2008 Husqvarna TE450 and TE510
For 2008, Husqvarna orientated on providing a better riding position, improved handling and stress on the frame, as well as delivering more powerful engines. It succeeded by moving the footrest forwards by 15mm and adjusting a steering angle between 26° and 28° while the rear suspension is brand new. But still, the masterpiece remains the fuel injected engines fitted on the TE450 and TE510. They have also been improved for better functionality and reliability.
2008 Husqvarna TE450 and TE510
Engine:Four-stroke, four valves, DOHC, Liquid Cooled Single
Energy:Electronic Fuel Injection
Displacement:449cc; 501cc L
Top Speed:90 mph
The biggest Enduro models in Husqvarna’s lineup are considered to be among the most impressive built and performing machines that have ever been rode on the trails. Packed with technology and innovative features, the TE450 and TE510 see their way on top of customer’s preferences and we’re about to find out why.
For starters, the semi-perimeter steel frame with oval and box tubes is designed to offer advanced ergonomics so that anyone will have the opportunity to get a feel of the impressive machine, no matter their stature. The fuel injection powerplants are definitely worth testing and they have also received a new valve lifting system and new exhausts so the blast would be justified. Keeping things in control are the new subrame and rear suspension system which were designed to reduce the stress on the frame and make everything more interesting.
Husqvarna had first introduced the models featuring either a 440 or 510cc liquid-cooled four-stroke DOHC with four vales engine that was about to be revved off the road in 2004. You will find that it isn’t a great difference between the “old” and the new models, but it’s the little things that make it special. The engine was fed through a 41mm Keihin FCR with electronic throttle position sensor (that would be a difference) and it came to life be either a kick or a push of a button (that would be the similitude).
The fork was made by Marzocchi all along and the rear shock by Sachs while the Brembo brake pistons were applied on 260mm front respective 240mm rear discs. There is also not much difference in weight.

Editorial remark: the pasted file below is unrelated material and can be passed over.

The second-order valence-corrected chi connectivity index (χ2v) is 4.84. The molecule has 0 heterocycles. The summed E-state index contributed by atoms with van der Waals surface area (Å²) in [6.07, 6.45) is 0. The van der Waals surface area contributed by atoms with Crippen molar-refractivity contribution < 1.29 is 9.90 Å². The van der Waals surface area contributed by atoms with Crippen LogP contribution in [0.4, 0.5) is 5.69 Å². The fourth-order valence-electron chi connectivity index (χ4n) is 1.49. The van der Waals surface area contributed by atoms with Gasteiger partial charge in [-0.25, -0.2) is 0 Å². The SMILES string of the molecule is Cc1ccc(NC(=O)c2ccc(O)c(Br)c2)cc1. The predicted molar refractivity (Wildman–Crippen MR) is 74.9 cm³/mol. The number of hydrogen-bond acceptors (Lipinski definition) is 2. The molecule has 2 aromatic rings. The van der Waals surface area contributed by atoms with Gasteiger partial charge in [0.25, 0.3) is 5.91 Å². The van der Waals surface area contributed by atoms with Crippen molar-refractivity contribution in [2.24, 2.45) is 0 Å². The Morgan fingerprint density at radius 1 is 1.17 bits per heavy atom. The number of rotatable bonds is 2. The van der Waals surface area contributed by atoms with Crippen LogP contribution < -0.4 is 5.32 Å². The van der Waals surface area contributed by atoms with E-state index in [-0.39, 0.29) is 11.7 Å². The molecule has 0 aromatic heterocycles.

Next year, the two Husky models received their set of improvements which were aimed at improving every single characteristic. The engine received larger valve stems, a metal head gasket, revised starter system, CNC aluminum clutch basket, as well as redesigned ducts for the Keihin carburetor. Concerning chassis, the revised suspension settings, shock absorbers with lighter reservoir and new sealing ring as well as the lower shock pivot on roller bearings were aimed at improving overall efficiency. The rear disc featured no holes and the front brake master cylinder was brand new. Apart from the new bodywork, the two models were also spoiled in 2005 with a new generator featuring improved battery recharging circuit, timing at 0 rpm modified in order to facilitate starting, new CPU with recognition of individual gears the switch on clutch to prevent accidental starting of the engine.
So 2005 was a pretty big year following the bike’s launch, but 2006 couldn’t have brought anything along with it. So it did bring engine improvements such as increased intake valves (37mm instead of 33mm) and Arrow exhaust (from 28.5 to 31mm). The Marzocchi forks were increased to 50mm from 45mm and the rear Sachs shock absorber was also tuned for better soaking up the bumps. What was also new and well worth mentioning is the digital instrument panel.
Most important for 2007 model year is the color change, from yellow and blue to red and white, while for 2008 is the electronic fuel injection system.
Directly competing with both Husqvarna models are KTM’s 450 EXC-R and 530 EXC-R. You simply can’t find a better offering (not necessarily than the models of this review) than the one coming from Austria and you don’t even need to do so as these four were practically built to dethrone the other.
The engine makes the difference in this case also as the EXC-R follows the success recipe of the racing EXC and still offers a 449.3cc unit and a 510.4 one.
The single cylinder, four stroke engines can be either kick started or by button and are also mated to the same six-speed tranny, like on the Husky models. But what comes different is the fueling system. The Keihin MX FCR 39 looks a bit weak compared to the innovative electronic fuel injection system, but the difference when riding the bikes isn’t as stunning as you would expect so this battle isn’t yet over.
With a dry weight of 250 lbs, the two KTM’s prove once again they were built to get its manufacturer a piece of the cake and not any piece, but a big one. The TE450 comes with an MSRP of $8,448 while the TE510’s is $8,748. When you’ll read for how “much” Husqvarna markets its products, you’ll be hooked.
During the years, Husqvarna gradually dropped all of the unnecessary plastic, reaching in 2008 its slimmest appearance. It all starts with the white front fender featuring the Husqvarna logo. These two small and apparently insignificant things are the ones that get your interested going as you get near the bike and what directs your eyes to the black headlight fairing black stripe of plastic. The contrast is pretty unique: black and white in the front.
But what make this bike easily distinguishable out on the trails are the Red (on the side panels) and White (also present at the rear end). I don’t know if designers came up with the black so that their bikes wouldn’t look too girly, but I do know that it is there and it looks damn good.
By simply admiring these two models, apart from which you won’t make a difference until you read the model’s name on the side, you will reach to the conclusion that you are facing a truly able trail machine that will have you covered in an instant.
But let’s quit watching and start riding!
Once you through a leg over each one of the Husqvarnas you will feel no need to go back either on the KTM models or on any of the Japanese bikes. You will have at your disposal a really impressive motor that delivers tractable power and proves suitable for any situations that the track or the off-road may through at you at.